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Old 3rd-November-2011, 01:55 PM   #14
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I also heard Bob Glidden only bored and honed engine blocks at operating temp. So the block was expanded as it would be at operating temp.
Then last time I was at Indy, his son Billy Glidden was there. He was pumping ice cold water through an old 500 inch Boss style Pro Stock engine. It was literally a tank filled with ice water being pumped through the engine. The engine was so cold water was dripping off the engine in the pits. The engine wasn't started until he was ready to pull into the water box. The engine wasn't at "room" temp it was around 0 degrees when he started it.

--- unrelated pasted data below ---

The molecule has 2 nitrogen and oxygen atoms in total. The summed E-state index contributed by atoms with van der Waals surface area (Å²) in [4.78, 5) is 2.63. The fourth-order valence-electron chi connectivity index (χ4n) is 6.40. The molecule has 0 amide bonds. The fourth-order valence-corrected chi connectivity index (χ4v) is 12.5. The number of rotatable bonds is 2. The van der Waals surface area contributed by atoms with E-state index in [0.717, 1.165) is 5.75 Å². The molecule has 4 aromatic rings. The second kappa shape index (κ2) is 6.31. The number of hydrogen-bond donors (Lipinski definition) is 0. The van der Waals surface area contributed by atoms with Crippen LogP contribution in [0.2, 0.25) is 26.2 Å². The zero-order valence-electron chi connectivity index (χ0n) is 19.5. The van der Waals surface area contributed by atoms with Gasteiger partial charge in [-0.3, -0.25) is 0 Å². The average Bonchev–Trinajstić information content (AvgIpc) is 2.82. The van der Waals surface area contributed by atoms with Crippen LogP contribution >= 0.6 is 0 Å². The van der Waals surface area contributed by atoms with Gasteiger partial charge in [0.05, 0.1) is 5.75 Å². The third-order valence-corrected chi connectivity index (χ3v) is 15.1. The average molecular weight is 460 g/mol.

It must work he won that night and his dad was there while it was being done.

On the hanging cranks it seems to me that anything weak enough to bend laying on its side would bend hanging just as easy. The last journal would bend from the weight hanging on it.
IMO having them lying on their sides is safer than standing waiting to fall over like dominoes.
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Old 3rd-November-2011, 01:59 PM   #15
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we used to straighten cranks at the shop i worked at. set up in V blocks, a big fat rounded faced chisel and a huge hammer... WHAM!!!! check with dial indicator, WHAM!!! recheck with indicator.

also in some cases of extremely warped cylinder heads they're set up in the press, hydraulically pressing them past level so when pressure is of the head is again flat, then it's resurfaced.

interesting to see if never having experienced it.